re-purchased in May last year as I was re-evaluating asset allocation following the Covid-19 shock to global markets.
The trust has this week published results for the half year to end October 2021 (link via Investegate)
Over the past 6 months, net assets have increased by 5.9% (total return) compared to 5.4% for the FTSE All Share index. Over the past 3 years the returns were 28.8% and 17.6% respectively. The trust's share price is maintained close to NAV and the price has increased by £22.00 to £493 since April.
At the end of the period, asset allocation remained defensive with liquidity at 59.3% (cash, gold and bonds etc.).
I was really pleased to note that the trust has now sold its last tobacco holding, Philip Morris which was previously my main concern. I was hoping they would consider dropping this unethical holding and I am sure my email correspondence on the subject last year swung the decision! They also disposed of Buffett's Berkshire Hathaway, one of the reasons being the management have not yet fully grasped the ESG nettle.
|3 Yr Share Price v FTSE All Share|
(click to enlarge)
Commenting on the results, investment manager Seb Lyon said:
"For the past two decades, with a few brief exceptions, we have lived in an era of benign inflation. Central banks, if anything, have been fighting deflationary shocks since the Asian and Long-Term Capital Management crises of the late 1990s and, more recently, the Great Financial Crisis of 2008, followed by the Eurozone debt crisis of 2011. Investors may be ill-prepared for rising interest rates; fixed income investors offered low nominal and negative real returns are being driven to higher-return equities, which supposedly offer 'real' protection.
The discount rate, the basis of which is determined by the 10-year US Treasury yield, is key. Equities have been supported by four decades of falling interest rates. Should this dynamic change, investors may be in for greater volatility as the support from low rates is questioned. This raises uncertainty over the value of the expected growth in earnings from equities, which becomes less precious when eroded by inflation. A battle lies ahead between the 'inflation-protecting' qualities of stocks and the threat of nominal interest rate rises in the future. There is a risk that some 'alternative assets' such as highly geared real estate similarly may not offer much defence.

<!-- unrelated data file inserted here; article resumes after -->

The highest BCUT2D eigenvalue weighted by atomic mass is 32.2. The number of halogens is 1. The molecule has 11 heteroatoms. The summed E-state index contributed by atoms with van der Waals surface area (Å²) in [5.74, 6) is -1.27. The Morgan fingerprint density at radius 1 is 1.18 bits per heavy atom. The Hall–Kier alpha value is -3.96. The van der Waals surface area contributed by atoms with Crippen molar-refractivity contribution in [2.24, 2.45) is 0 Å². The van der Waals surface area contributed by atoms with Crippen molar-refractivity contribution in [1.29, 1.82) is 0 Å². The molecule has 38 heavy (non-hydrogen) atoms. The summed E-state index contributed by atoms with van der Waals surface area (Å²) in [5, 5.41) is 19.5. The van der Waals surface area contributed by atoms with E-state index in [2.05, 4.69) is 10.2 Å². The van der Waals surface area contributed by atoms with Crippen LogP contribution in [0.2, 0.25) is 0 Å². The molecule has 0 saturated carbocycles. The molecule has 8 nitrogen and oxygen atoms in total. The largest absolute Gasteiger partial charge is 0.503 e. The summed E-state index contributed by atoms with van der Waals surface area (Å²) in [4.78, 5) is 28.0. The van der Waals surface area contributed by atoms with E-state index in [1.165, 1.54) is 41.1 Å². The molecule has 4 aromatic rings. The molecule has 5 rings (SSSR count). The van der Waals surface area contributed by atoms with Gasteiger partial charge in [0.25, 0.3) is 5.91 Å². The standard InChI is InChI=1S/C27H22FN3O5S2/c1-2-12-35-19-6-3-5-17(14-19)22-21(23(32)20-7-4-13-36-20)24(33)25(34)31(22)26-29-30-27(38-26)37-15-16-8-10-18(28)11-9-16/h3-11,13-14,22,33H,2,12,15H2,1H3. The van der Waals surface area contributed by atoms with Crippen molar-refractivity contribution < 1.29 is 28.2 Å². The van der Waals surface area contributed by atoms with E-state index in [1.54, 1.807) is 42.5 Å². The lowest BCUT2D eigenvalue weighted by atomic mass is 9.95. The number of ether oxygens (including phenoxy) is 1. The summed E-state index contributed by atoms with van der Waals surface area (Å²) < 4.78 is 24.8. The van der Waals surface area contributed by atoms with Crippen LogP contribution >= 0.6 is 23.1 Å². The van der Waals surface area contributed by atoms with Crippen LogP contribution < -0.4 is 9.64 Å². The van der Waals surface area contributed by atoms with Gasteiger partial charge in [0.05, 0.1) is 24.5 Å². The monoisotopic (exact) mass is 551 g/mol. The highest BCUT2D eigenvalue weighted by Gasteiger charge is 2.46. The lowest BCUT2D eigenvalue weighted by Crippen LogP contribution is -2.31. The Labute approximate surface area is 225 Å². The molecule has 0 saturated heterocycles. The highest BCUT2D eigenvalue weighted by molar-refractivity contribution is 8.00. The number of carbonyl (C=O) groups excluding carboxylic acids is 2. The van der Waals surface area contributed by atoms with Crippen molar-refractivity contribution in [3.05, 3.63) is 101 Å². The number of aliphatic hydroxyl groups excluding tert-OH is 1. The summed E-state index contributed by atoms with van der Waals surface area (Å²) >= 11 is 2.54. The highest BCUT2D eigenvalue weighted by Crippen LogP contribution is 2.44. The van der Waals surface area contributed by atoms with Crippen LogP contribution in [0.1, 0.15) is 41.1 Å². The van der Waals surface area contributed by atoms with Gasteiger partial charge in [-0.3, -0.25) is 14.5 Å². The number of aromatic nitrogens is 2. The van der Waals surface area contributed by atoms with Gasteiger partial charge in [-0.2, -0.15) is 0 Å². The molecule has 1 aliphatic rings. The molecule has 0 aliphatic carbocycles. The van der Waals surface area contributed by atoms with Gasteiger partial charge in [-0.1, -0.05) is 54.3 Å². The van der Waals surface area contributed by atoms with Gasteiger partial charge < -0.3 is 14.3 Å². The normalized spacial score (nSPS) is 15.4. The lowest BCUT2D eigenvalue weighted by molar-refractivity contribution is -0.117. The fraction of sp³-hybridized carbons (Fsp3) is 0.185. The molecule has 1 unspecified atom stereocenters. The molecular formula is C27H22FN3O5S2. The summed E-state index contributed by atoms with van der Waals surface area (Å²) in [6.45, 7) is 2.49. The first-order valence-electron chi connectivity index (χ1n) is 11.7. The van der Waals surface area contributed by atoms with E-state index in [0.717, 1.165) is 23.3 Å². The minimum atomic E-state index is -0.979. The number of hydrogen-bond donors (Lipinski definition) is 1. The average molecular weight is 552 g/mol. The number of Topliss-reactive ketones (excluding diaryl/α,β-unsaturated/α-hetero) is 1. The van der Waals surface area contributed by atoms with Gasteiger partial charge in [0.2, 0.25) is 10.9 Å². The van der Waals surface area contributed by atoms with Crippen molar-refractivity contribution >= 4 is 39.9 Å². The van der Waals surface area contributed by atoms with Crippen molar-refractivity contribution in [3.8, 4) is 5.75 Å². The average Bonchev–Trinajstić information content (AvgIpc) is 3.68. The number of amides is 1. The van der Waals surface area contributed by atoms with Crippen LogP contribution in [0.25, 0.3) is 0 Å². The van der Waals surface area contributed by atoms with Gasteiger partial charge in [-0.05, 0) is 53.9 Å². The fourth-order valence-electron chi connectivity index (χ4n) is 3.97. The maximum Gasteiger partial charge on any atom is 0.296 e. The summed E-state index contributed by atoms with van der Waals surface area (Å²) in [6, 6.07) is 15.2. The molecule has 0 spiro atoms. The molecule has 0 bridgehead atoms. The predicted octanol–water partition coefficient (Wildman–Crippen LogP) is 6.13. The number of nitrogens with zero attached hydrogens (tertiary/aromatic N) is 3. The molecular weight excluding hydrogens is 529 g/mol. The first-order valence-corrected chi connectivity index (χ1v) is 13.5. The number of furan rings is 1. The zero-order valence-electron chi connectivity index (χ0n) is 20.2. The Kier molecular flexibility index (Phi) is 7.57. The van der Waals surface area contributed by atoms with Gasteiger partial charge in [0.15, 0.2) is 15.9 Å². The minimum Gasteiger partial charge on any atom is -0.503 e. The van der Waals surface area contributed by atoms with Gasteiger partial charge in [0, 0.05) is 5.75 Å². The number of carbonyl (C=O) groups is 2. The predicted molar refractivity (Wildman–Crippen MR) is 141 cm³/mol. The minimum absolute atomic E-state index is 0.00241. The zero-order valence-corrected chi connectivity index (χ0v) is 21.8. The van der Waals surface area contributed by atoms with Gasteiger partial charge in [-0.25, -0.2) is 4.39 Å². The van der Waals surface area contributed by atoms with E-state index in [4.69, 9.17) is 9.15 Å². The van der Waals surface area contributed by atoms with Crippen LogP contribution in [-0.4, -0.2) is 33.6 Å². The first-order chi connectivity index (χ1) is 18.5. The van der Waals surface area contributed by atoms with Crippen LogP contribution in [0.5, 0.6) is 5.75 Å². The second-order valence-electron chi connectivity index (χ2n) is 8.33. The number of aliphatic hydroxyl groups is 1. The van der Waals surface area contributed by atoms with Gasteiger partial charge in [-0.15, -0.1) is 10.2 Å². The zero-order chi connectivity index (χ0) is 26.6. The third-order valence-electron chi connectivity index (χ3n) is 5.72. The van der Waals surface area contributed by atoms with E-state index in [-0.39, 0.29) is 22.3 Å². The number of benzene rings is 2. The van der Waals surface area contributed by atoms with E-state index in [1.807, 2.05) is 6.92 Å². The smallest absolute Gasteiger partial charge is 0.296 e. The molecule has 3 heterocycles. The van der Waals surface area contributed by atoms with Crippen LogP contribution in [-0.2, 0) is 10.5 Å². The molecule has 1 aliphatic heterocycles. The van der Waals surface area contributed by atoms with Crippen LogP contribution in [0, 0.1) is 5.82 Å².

We consider these risks when structuring the Trust's portfolio. Gold bullion and inflation-protected securities provide a foil for our equity exposure, which in turn is focussed on durable, profitable companies that continue to grow and have pricing power. Looking ahead, the Trust's liquidity will provide both downside protection and the ability to add to our equities as opportunities present themselves, as we did in the first quarter of 2020".
The trust has paid a small dividend of £5.60 p.a. (paid quarterly) for several years and this is likely to continue for the foreseeable future. This gives a current yield of 1.1%.
Currently equities make up 40% and top portfolio holdings include Microsoft (6.2%), Google (6.0%), Unilever (3.6%), Nestle (3.6%), Visa (3.4%) and Diageo (3.2%).
US index linked bonds make up just over 30% with cash and UK treasuries a further 21%. Gold accounts for just under 8% of the portfolio.
The shares were re-purchased for my portfolio at £432 last May and have advanced to currently £501... just off their all-time high point.
The US markets continue to march onwards & upwards but with rising debt levels resulting from Covid, inflation on the rise and the threats posed by climate change, I think in these uncertain times it's probably a sensible idea to think about the potential downside of the markets and with an eye on capital preservation. I have also added the Trojan Ethical fund to my green portfolio which is managed by the same stable on very similar lines.
I topped up my holding in both earlier this year and these two combined make up around 12% of my portfolio...up from 6% at the start of this year.
As ever, this article is merely a record of my personal investment decisions and should not be regarded as an endorsement or recommendation - always DYOR!